Waiheke with the lot

ANDREW TAYLOR
Last updated 05:00 19/01/2014
waiheke

DIFFERENT OUTLOOK: Waiheke's bays and beaches are among the drawcards for visitors.

waiheke
VINE TIME: Walkers at one of the island’s 30-plus vineyards.

Related Links

Island's charms hard to resist Waiheke tops budget-friendly travel list Wining and dining on Waiheke

Relevant offers

NZ

Dunedin, the most beautiful city Waitomo marks 125 years at caves Snow patrol How to vacation in New Zealand Queenstown makes CNN's top travel list Porters to get its first chair lift A Martinborough winter escape Winter warmer: Escape to Coromandel The sexiest way to travel to the slopes Magic in the mountains

An Island of wineries, secluded bays and lovely beaches where artists are held in high esteem sounds like the unobtainable. Yet Waiheke Island is just a 40-minute ferry ride from downtown Auckland.

Once a sleepy getaway where families holidayed in humble baches, Waiheke has become a bustling destination for foodies, wine lovers and walkers. Just drifting past the islands of Auckland's Hauraki Gulf by ferry to Waiheke's Matiatia Bay sets the bar high when it comes to awe-inspiring scenery.

First port of call for many visitors, the Oyster Inn (theoysterinn.co.nz), was nominated by Tyler Brule, the founder of Wallpaper and Monocle magazines, as a highlight of a recent visit to the island.

He is not alone in singing the praises of the restaurant and boutique hotel - it has just three rooms - given the friendly staff, fine locally-sourced seafood and breezy holiday vibe.

The deck is ideal for a lazy breakfast or lounging with a cocktail and enjoying the view of Oneroa Beach.

Waiheke receives more sun and less rain than Auckland so there is no excuse for not exploring the island's walking trails. EcoZip Adventures flying fox (ecozipadventures.co.nz) on Trig Hill is a must for adrenalin junkies, with its three 200-metre ziplines and access to native forest.

Another way to explore Waiheke's beautiful coastline and hundreds of tiny bays, many not visible from land, is to master the art of standup paddle boarding with Waiheke Board Riders (boardriderswaiheke.co.nz).

Gliding around the rocky inlets in a sea kayak (kayakwaiheke.co.nz) is also an adventurous way to catch sight of the island's abundant birdlife, including its blue penguins, heron, black shags and oystercatchers.

Ananda Tours (ananda.co.nz) offers a more genteel style of island touring, specialising in gourmet food and wine tours to Waiheke's 27 boutique vineyards.

Growers have taken advantage of the island's warm microclimate to carpet it in chardonnay and bordeaux grapes.

Set among vines and olive trees overlooking Kennedy Bay, the cellar door at Kennedy Point Vineyard (kennedypointvineyard.com) is one of the more scenic spots to sample the island's drops.

The winery produces extra virgin olive oil as well as a selection of sauvignon blancs, syrahs and cabernets.

The olive press at Rangihoua Estate (rangihoua.co.nz) produces award-winning olive oil that is both life-giving elixir and tasty accompaniment to antipasto, vegetables or bread.

Ad Feedback

As the name suggests, Peacock Sky (peacocksky.co.nz) is nestled high in the hills of Waiheke where the vines are watched over by a flock of wild peacocks.

A highlight of Peacock's vineyard is the tasting room, where owner Rob Meredith's wines are paired with delicious food cooked by his wife Connie Festa.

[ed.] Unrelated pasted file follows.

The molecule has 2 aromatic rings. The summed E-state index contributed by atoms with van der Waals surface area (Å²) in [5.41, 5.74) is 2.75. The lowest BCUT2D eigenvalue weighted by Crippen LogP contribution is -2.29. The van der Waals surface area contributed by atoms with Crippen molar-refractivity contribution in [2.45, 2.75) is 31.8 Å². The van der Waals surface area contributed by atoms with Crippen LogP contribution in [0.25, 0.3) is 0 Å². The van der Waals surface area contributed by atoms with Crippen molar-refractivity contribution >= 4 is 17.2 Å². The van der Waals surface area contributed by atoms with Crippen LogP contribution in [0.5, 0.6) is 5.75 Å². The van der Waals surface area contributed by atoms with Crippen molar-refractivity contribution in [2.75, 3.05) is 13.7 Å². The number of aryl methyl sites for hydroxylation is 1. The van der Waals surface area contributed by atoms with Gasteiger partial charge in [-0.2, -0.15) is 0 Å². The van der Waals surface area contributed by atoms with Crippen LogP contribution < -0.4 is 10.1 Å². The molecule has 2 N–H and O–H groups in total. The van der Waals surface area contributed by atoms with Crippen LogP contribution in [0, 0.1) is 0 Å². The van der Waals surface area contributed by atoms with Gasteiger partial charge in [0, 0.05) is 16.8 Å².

The views at Mudbrick Vineyard and Restaurant (mudbrick.co.nz) are a wedding party favourite, as is the fine-dining restaurant's lavish menu, including a seven-course degustation, with matching wines. The vineyard tours and wine tasting are also a crowd puller.

Casita Miro (casitamiro.co.nz) is another scenic spot for laidback lunching, served in an art deco-style pavilion. Specialising in Spanish cuisine, meals are served to share either as tapas or raciones, washed down with the vineyard's wines and sherries.

Owner Cat Vosper is a convivial host and it's easy to see why she won Auckland's Restaurant Personality of the Year award in 2011.

Another award winner is The Wine Bar at Cable Bay Vineyards (cablebayvineyards.co.nz), where chef Sam Clark has created a menu of cured meats, French cheeses and seafood to complement an impressive wine list.

Stonyridge Vineyard (stonyridge.com) produces cabernet and Rhone-style wines, while its lovely Verandah Cafe is a must on any dining itinerary.

Wine is not the only alcohol produced on the island; the Waiheke Island Brewery (wildonwaiheke.co.nz) has boutique tipples including pale and dark ales, wheat beer, malt beer and ginger beer.

Creative juices of a different kind flow through the veins of the island's artists, some of whose work is displayed at Waiheke Community Art Gallery (waihekeartgallery.org.nz).

The gallery in Oneroa also features artworks from the biennial Sculpture on the Gulf festival (sculptureonthegulf.co.nz).

Nearby, TOI gallery (toigallery.com) features the art of sculptors Sally Smith and Chris Bailey, as well as guest artists. Creative types can also be found at Tivoli (tivolinz.com), a tiny outpost that houses an art gallery and specialist bookstore, and which hosts film screenings.

The island also has its own rather delightful annual book festival, Words on a Small Island (waihekebookfestival.co.nz), featuring workshops, writerly talks and, of course, a long literary lunch.

Andrew Taylor was a guest of Tourism New Zealand and Air New Zealand.

Fact File Getting there Fullers Ferries from downtown Auckland (fullers.co.nz). SeaLink runs car and passenger ferry services from Auckland's Half Moon Bay to Waiheke (sealink.co.nz) More information: aucklandnz.com; waiheke.aucklandnz.com

This editorial feature brought to you in association with MasterCard and Webjet.

- Sunday Star Times

Comments

Special offers

Featured Promotions

Sponsored Content